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Survey / poll

Examples

Suitable for:

All types of organisations.

What is it?

A questionnaire on a particular subject distributed to a target group. An example could be a survey on how employees perceive health and safety policy in their company.

How could it be used?

  • If, for example, you are driving a campaign on the reduction of stress related illnesses at work, and you want to make this interesting to the media, you could develop a survey on this issue. You could ask your recipients questions such as 'What are the most stressful factors at work?".
  • You can evaluate the effects of your campaign by running a survey among your campaign partners or campaign audiences.
  • The results of a survey could also be used to promote your campaign.

Benefits

  • The media wants data and facts. A survey/poll is a great tool to provide them with it.
  • Survey results can be used when putting together other campaign tools as press releases, interviews, brochures.

Limitations

  • A survey can be an expensive undertaking if you decide to contract the services of a polling company. An option to save money is to ‘lump’ your survey with another set of surveys targeting the same people. This is called an omnibus survey and generally restricts you to a maximum of five questions.

Tools available

Many free tools are available online to help you generate and send a questionnaire to your contacts and network:

  • For smaller surveys you may prepare a survey on your own, using low cost or cost-free web applications - e.g. Google Survey or SurveyMonkey. Bear in mind that some of them have limitations when used for free. For example, Survey Monkey allows you to prepare only 10 questions.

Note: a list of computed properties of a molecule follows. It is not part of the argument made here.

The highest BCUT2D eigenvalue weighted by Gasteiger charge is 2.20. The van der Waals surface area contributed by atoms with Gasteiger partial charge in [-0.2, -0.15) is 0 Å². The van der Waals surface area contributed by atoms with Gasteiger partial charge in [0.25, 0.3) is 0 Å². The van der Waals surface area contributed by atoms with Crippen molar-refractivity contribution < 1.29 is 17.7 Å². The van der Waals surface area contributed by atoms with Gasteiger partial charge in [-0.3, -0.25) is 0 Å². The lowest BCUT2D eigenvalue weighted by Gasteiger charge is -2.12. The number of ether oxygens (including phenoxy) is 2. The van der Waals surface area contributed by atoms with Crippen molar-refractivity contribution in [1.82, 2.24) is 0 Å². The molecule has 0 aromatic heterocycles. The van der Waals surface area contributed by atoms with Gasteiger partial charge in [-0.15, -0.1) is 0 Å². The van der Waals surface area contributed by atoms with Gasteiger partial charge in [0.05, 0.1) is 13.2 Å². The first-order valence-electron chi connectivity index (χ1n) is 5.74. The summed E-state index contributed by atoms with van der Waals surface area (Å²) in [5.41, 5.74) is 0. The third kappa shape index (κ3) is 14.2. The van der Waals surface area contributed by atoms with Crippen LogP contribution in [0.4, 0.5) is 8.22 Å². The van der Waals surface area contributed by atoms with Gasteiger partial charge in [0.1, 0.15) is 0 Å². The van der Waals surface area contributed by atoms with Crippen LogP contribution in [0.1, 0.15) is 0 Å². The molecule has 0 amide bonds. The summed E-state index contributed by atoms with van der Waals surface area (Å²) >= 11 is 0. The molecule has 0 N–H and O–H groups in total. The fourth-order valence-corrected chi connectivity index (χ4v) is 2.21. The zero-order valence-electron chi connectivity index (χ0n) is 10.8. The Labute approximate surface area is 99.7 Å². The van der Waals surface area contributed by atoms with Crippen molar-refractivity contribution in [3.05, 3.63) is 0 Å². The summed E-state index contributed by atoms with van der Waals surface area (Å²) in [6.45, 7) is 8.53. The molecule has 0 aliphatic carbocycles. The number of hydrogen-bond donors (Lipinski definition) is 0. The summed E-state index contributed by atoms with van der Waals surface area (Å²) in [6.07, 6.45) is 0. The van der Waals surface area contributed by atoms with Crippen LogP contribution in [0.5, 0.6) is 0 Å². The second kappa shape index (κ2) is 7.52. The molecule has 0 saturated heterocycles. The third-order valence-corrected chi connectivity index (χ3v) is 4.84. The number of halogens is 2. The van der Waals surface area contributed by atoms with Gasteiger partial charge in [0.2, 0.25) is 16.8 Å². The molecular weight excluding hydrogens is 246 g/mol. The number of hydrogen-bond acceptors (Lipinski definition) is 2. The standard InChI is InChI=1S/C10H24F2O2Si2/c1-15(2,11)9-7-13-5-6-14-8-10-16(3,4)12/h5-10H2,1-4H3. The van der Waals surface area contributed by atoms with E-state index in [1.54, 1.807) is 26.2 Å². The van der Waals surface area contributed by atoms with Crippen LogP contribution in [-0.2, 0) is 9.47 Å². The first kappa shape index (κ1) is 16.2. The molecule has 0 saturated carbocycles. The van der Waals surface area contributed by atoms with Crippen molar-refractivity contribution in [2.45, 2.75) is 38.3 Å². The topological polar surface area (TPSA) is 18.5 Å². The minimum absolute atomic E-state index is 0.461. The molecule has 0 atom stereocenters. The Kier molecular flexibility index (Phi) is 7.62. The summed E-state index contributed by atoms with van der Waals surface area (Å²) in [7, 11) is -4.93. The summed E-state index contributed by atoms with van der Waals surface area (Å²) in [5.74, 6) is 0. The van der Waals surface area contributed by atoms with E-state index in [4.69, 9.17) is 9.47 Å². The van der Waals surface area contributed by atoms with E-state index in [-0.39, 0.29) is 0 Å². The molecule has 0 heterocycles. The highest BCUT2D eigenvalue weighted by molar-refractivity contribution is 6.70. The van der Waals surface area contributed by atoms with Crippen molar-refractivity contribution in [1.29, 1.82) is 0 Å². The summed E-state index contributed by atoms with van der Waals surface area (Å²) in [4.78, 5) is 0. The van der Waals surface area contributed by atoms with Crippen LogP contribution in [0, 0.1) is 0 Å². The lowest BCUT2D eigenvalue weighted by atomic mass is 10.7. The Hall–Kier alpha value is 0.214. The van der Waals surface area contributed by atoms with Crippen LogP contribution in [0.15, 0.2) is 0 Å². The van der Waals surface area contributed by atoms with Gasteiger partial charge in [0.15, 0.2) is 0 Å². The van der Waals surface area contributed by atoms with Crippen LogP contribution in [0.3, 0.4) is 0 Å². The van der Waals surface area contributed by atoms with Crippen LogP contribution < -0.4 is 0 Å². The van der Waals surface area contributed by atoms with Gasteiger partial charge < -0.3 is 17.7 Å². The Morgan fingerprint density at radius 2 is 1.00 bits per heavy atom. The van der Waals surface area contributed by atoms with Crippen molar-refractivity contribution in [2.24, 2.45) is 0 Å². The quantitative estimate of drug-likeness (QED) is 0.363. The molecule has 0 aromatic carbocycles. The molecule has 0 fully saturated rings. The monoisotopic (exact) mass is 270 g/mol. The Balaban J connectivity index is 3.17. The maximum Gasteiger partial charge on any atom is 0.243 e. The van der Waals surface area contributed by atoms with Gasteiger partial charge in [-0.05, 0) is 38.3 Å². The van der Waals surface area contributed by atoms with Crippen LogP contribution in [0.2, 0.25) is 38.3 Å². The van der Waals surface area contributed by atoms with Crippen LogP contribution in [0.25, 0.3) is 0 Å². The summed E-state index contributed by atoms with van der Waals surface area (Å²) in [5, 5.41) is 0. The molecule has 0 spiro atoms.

• For a more in-depth survey, enlist the support of a polling company. Choose one that has a good reputation, as their credibility will weigh on how media will view your survey.

Process overview

  1. Working with the project team or other stakeholders, determine your target audience and the format of the survey.
  2. Develop good survey questions. It is best to leave this in the hands of professionals, as a survey that does not give you the kind of result you can communicate and that will support your campaign will not have been an effective use of time and resources.
  3. Gather and analyse results.
  4. Present the survey results in report that is adjusted to the media.
  5. Produce a synopsis and a longer version.
  6. Develop a press release with key news and findings.

Don’t waste time!

  • Communicate your survey results as quickly as possible.
  • The more recent the survey is, the more interesting it will be to the media.
  • Journalists are not interested in statistics collated years ago - unless of course you can provide them with updated figures by way of comparison.